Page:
Thermodynamics and the underlying statistical picture of random molecular motions are fundamental in biology. In order to make sense of processes ranging from respiration and photosynthesis in the cell to the survival and stabilization of ecosystems students need a good understanding of energy, its conservation, its availability, and its transformation. Since biology is about the generation, maintenance, and evolution of organization and structure, the concept of information and its statistical mechanical partner, entropy, is critical. Students typically encounter energy, enthalpy, and entropy in introductory biology, chemistry, and physics classes. But the approach taken in the three disciplines can be dramatically different. Often, they make different (unstated) assumptions resulting in statements of the laws of thermodynamics that look different in different classes. This lack of consistency raises barriers to students' development of a coherent understanding of these important ideas.
In this project, we work with an interdisciplinary group of physicists, chemists, and biologists at four universities to (1) come to an agreement on a common content and representational scheme; (2) create a literature survey bringing together results about student understanding of concepts in thermodynamics from chemistry, biology, and physics education research; (3) study student understandings of and attitudes about the basic concepts of energy, entropy, diffusion, and stochastic processes; (4) create web materials including text and materials for active-learning instruction for use in an introductory physics course for biologists; and (5) create and validate an instrument to evaluate students' learning gains on these topics.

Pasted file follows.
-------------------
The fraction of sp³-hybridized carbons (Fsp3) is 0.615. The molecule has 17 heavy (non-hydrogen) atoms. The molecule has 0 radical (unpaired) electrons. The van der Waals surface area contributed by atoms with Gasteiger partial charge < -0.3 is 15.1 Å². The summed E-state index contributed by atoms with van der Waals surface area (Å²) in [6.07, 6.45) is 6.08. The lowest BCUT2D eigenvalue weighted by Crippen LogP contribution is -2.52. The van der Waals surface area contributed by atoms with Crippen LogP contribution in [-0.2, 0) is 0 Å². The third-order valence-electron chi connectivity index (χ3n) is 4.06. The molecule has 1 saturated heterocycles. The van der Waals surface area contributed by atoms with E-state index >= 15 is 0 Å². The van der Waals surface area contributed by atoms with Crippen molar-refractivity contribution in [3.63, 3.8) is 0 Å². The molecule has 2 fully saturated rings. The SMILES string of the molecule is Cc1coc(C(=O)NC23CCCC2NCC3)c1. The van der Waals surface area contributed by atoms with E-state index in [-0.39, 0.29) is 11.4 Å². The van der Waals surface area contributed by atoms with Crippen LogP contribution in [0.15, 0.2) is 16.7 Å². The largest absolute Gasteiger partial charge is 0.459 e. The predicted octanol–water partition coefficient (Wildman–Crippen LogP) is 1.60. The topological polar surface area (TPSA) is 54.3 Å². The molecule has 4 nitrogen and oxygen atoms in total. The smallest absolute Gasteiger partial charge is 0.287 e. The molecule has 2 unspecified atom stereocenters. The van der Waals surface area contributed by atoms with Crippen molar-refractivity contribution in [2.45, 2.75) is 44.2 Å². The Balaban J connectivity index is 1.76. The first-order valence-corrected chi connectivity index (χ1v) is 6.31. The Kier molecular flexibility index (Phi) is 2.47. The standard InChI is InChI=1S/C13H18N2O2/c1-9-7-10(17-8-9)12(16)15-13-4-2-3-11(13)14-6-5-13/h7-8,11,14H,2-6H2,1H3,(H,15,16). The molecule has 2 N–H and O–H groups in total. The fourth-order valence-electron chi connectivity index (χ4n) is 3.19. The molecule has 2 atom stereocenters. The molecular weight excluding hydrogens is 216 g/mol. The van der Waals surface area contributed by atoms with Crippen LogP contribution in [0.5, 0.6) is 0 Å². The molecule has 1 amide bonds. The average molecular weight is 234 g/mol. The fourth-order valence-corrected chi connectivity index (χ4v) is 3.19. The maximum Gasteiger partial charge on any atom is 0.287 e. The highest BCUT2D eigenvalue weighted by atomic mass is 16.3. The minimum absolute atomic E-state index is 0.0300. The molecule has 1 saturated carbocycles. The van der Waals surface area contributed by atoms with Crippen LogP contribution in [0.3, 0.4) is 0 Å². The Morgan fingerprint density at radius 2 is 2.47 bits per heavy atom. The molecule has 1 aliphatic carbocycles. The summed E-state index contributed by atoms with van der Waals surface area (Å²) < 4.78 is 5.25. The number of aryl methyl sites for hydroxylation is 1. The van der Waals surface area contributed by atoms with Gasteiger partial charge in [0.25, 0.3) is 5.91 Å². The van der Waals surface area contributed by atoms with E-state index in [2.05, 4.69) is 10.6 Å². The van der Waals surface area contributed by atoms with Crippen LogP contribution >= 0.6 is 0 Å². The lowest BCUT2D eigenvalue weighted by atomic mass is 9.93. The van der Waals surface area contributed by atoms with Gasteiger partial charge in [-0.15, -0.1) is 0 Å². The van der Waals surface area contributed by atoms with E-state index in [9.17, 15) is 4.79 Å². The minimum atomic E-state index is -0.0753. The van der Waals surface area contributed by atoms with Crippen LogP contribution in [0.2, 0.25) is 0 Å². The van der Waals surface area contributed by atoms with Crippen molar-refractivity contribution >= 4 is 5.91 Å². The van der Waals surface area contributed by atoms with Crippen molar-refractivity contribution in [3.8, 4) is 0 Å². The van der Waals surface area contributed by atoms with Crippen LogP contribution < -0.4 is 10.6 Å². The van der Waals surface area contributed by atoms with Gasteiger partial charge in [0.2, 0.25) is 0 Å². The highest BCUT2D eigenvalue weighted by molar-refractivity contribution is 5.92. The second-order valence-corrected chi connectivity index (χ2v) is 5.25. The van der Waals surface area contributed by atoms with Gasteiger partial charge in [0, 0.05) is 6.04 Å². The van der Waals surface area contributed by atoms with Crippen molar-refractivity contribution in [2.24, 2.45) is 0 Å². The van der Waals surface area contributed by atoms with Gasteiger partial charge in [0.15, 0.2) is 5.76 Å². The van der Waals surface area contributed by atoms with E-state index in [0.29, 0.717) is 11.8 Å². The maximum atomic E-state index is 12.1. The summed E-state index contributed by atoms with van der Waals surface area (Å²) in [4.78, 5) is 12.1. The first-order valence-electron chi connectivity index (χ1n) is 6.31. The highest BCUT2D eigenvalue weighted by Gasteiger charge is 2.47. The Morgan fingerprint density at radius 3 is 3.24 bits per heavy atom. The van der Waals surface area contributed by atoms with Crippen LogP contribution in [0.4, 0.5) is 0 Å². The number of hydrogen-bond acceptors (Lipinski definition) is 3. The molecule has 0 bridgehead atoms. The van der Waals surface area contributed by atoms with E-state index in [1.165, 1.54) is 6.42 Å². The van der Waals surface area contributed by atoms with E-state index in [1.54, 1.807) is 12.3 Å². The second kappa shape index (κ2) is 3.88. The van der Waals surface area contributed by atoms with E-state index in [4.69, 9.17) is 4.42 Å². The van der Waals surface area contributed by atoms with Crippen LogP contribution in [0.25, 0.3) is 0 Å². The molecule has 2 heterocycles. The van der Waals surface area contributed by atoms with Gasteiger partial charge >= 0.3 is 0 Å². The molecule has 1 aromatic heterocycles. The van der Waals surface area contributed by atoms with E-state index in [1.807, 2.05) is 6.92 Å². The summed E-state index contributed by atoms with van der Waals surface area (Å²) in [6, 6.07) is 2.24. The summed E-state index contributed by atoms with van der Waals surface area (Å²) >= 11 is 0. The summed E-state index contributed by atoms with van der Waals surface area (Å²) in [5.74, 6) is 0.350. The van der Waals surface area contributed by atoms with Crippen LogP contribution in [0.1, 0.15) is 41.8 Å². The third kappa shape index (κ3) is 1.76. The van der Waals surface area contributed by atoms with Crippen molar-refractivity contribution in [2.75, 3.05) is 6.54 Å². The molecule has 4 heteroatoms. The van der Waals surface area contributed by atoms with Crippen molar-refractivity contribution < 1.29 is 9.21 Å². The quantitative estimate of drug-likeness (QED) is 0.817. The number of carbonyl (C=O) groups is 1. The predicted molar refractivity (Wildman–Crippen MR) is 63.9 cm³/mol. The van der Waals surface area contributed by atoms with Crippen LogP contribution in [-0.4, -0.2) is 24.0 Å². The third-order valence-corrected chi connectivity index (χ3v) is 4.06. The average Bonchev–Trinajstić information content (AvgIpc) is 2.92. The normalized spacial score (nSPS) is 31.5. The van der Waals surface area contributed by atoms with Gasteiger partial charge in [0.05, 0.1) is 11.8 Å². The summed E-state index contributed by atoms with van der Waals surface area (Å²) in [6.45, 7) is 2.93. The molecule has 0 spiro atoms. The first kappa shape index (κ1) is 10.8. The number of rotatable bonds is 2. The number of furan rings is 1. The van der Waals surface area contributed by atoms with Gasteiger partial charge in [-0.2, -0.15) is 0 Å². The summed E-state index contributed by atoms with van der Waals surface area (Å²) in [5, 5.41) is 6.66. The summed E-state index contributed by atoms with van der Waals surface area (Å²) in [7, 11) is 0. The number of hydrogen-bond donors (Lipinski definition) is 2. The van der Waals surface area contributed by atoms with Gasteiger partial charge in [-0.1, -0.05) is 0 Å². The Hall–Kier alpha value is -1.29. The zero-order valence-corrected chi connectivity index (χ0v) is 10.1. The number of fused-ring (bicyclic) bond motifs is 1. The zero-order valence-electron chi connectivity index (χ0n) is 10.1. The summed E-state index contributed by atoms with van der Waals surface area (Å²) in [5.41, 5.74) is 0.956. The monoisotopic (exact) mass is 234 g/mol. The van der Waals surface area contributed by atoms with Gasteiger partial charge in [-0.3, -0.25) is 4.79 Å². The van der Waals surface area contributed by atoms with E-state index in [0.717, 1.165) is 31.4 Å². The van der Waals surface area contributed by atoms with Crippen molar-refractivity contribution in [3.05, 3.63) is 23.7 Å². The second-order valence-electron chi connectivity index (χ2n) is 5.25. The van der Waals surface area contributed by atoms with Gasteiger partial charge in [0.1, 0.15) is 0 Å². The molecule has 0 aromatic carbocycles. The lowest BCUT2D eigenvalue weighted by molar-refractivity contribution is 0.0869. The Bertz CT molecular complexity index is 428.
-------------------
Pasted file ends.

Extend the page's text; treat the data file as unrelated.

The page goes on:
This project developed an innovative introductory physics curriculum for life science students (students majoring in life science areas such as biology, biochemistry, and neuroscience, as well as pre-medical students) and evaluated its effectiveness at enabling students to recognize the value of physics in understanding the life sciences, as well as to use the tools of physics to address life science and medical questions. In particular, this curriculum foregrounds the importance of thermodynamic and statistical phenomena — physical phenomena which involve extremely large numbers of atoms or molecules undergoing random behavior at the microscopic level, but which have predictable outcomes at the level of the entire group, corresponding to well-defined macroscopic properties. (For example, the temperature of the air in a room involves the random motion of the air molecules, so the microscopic motion of any particular air molecule is not known, but the corresponding temperature, a macroscopic property of all of the air in the room, is very well known.) These phenomena are essential to the workings of molecular biology and biochemistry. Such phenomena are commonly taught to a limited extent in chemistry and in traditional introductory physics courses, but in a manner that focuses on the macroscopic properties with little attention to how these arise from microscopic dynamics. In addition, chemistry and physics commonly differ in the terminology and mathematics used to describe these phenomena, which can confuse students significantly and make it less likely that students will make connections between what they learn in physics and what they learn in chemistry. This leaves students ill-equipped to apply these very important concepts in the life sciences and medicine. This project developed an approach to teaching these topics that helps students understand the microscopic basis for these traditionally difficult topics and use what they learn in physics to better understand what they learn in chemistry and biology. The development process began by examining the findings of physics and chemistry education research for teaching these topics. These findings were used to inform developing the new curriculum. The success of the new curricular materials was assessed and the assessment results were used to further improve the curriculum. The University of Maryland was the primary developer and evaluator of this curriculum. They have observed that students from the course that piloted this curriculum have gained understanding of the concepts; in addition, the students gained the ability to recognize the usefulness of using physics to understand the life sciences. At Swarthmore College, to date only the semester covering optics, electricity, and magnetism (the second semester of introductory physics), has been optimized for life science students. An optimized version of the first semester of introductory physics will be offered beginning in Fall 2015. Most of the thermodynamic and statistical physics phenomena appear in the first semester, and will be incorporated as part of that new course. For this project, Catherine Crouch developed materials on statistical phenomena in the electricity unit and provided feedback on the approaches and materials for the other topics developed at Maryland. She also began preparing to adapt and use elements of this curriculum herself, including collecting assessment data in the non-reformed course for comparing to the future offering of the reformed curriculum at Swarthmore. This project met the NSFâ€™s Merit Criteria of advancing basic knowledge and having the potential to benefit society by adding to the knowledge of how to teach this material well to life science and pre-medical students, as well as contributing to the curricular resources for doing so. It has been well known that these are difficult topics for students to understand, and by supporting students in learning these well, this project improved the preparation available for future research scientists and physicians, which has the potential to improve their professional work.